HAVE YOUR SAY

Your email address will not be published. Required fields are marked *

Your comment will not appear until it has been moderated.
Contributions that contravene our Comments Policy will not be published.

Comments

  1. Malcolm Deery, 21/09/2021

    I am curious –

    Has the Vestey family been involved in any Wave Hill restitution to Aboriginal stockmen arising from the strike in the 60’s?

    Cheers Malcolm

  2. Barbara Watts, 10/02/2021

    I cared for Sam Vestey’s mother, Lady Pamela Vestey and met Sam and many family members during their stays at Coombe Cottage. Sam was a wonderful generous man as are his children and are in my thoughts at this time. Condolences to William, Saffron, Mary and all others I did not meet. I will always remember you all
    Barbara

  3. douglas+hurst, 10/02/2021

    I had opportunity of multiple visit(s) to Vestey meatworks around Australia , with long tenures at the Footscray premises . I learned extensively of the numerous trade skills through the dedicated ,loyal & professional staff at Footscray . The highly outstanding feature , was the dedication & loyalty of staff to the Management & ultimately Lord Vestey . Truely an honourable man was Sam Vestey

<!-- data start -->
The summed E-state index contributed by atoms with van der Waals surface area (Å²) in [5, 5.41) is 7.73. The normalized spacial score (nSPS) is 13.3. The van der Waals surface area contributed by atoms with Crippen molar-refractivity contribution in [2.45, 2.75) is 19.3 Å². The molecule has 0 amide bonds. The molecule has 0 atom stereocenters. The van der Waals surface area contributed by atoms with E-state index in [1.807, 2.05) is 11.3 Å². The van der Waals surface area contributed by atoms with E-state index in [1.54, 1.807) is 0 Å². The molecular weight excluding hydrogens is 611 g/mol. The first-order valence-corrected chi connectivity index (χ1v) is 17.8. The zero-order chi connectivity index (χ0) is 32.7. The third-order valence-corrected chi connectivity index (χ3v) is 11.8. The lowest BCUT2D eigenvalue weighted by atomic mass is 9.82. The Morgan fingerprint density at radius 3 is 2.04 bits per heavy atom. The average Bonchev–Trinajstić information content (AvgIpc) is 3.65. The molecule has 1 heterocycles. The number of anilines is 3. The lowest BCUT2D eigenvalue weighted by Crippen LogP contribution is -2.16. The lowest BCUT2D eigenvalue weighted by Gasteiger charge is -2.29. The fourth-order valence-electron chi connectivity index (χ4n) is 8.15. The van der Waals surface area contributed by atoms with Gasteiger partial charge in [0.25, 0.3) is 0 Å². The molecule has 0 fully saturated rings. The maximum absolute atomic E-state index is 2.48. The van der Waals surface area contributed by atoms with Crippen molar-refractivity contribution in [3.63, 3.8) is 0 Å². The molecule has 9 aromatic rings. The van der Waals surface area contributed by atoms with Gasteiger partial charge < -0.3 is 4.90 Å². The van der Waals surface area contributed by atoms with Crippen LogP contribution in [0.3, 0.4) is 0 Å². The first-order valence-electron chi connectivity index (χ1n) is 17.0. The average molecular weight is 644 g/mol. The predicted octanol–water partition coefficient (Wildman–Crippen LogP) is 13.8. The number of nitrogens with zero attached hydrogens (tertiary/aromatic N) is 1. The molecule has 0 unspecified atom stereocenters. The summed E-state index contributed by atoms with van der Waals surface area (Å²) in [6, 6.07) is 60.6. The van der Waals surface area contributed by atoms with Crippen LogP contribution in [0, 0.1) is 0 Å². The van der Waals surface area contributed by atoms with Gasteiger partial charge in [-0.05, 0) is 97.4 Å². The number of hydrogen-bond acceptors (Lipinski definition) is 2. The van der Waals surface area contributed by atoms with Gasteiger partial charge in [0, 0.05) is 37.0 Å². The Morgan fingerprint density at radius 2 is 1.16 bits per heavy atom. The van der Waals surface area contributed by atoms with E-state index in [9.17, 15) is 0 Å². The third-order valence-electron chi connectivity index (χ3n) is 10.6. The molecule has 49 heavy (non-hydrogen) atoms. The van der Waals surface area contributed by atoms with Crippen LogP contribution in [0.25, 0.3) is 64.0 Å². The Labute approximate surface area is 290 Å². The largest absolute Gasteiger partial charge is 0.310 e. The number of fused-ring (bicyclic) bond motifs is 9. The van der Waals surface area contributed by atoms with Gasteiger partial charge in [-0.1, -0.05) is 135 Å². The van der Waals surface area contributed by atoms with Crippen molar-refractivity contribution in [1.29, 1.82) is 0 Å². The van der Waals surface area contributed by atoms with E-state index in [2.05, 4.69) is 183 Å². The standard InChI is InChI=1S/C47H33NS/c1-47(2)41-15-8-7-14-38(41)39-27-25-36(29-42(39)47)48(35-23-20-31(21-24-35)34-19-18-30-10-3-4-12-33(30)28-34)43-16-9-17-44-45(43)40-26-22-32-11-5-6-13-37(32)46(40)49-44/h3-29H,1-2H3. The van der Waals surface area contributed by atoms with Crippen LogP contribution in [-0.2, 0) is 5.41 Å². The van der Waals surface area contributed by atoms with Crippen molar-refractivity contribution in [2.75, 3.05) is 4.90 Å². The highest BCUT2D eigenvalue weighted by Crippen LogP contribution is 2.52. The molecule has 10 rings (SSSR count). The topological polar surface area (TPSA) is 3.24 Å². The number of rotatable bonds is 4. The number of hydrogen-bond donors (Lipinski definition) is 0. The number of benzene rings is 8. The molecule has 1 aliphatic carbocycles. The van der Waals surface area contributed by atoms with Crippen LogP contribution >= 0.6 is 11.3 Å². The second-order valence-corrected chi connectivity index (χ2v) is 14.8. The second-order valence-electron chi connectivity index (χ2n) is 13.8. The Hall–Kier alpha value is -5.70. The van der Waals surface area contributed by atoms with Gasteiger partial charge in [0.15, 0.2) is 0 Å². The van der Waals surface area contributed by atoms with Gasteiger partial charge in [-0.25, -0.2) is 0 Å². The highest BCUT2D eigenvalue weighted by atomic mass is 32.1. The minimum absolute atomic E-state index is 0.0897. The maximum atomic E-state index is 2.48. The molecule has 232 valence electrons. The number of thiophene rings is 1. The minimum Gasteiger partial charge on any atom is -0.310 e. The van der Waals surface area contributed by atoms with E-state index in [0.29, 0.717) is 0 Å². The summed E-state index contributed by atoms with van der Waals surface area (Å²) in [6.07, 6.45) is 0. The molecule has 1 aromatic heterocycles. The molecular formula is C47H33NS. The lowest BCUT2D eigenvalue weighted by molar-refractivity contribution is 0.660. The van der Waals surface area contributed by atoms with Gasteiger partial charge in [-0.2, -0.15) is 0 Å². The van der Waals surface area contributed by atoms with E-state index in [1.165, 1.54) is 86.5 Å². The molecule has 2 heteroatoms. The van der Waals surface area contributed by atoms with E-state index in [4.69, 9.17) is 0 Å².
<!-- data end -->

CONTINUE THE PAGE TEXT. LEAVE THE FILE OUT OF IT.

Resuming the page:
4. Michael Vail, 06/02/2021
  5. Paul Kaye, 06/02/2021

    I worked the stockcamps for Vesty’s in 1979 at Waterloo, Mistake Creek and dropped into Spring Creek on occasions. Helo mustering was the newish game in town. I had a Super 8mm Movie Camera and I still have the movies to this day recorded on DVD. Interesting times, interesting horses we rode also. The weight of a portable yard panel and putting up the hessian wings for the helo-musterers on a warm dusty day is not something I am ever going to forget.

  6. Ruth Jocelyn Doran, 06/02/2021

    My husband and I worked on Vestey cattle stations from the sixties to the eighties. It was a most rewarding time and a privilege to have worked for this family.

  7. Paul Troja, 06/02/2021

    I learnt the trade working for the Vestey group 1966 to 1982 .

    The commitment to the team, each other and to prevail was my take away.

    Great people and great memories

    RIP Lord Sam

  8. annette oconnor, 06/02/2021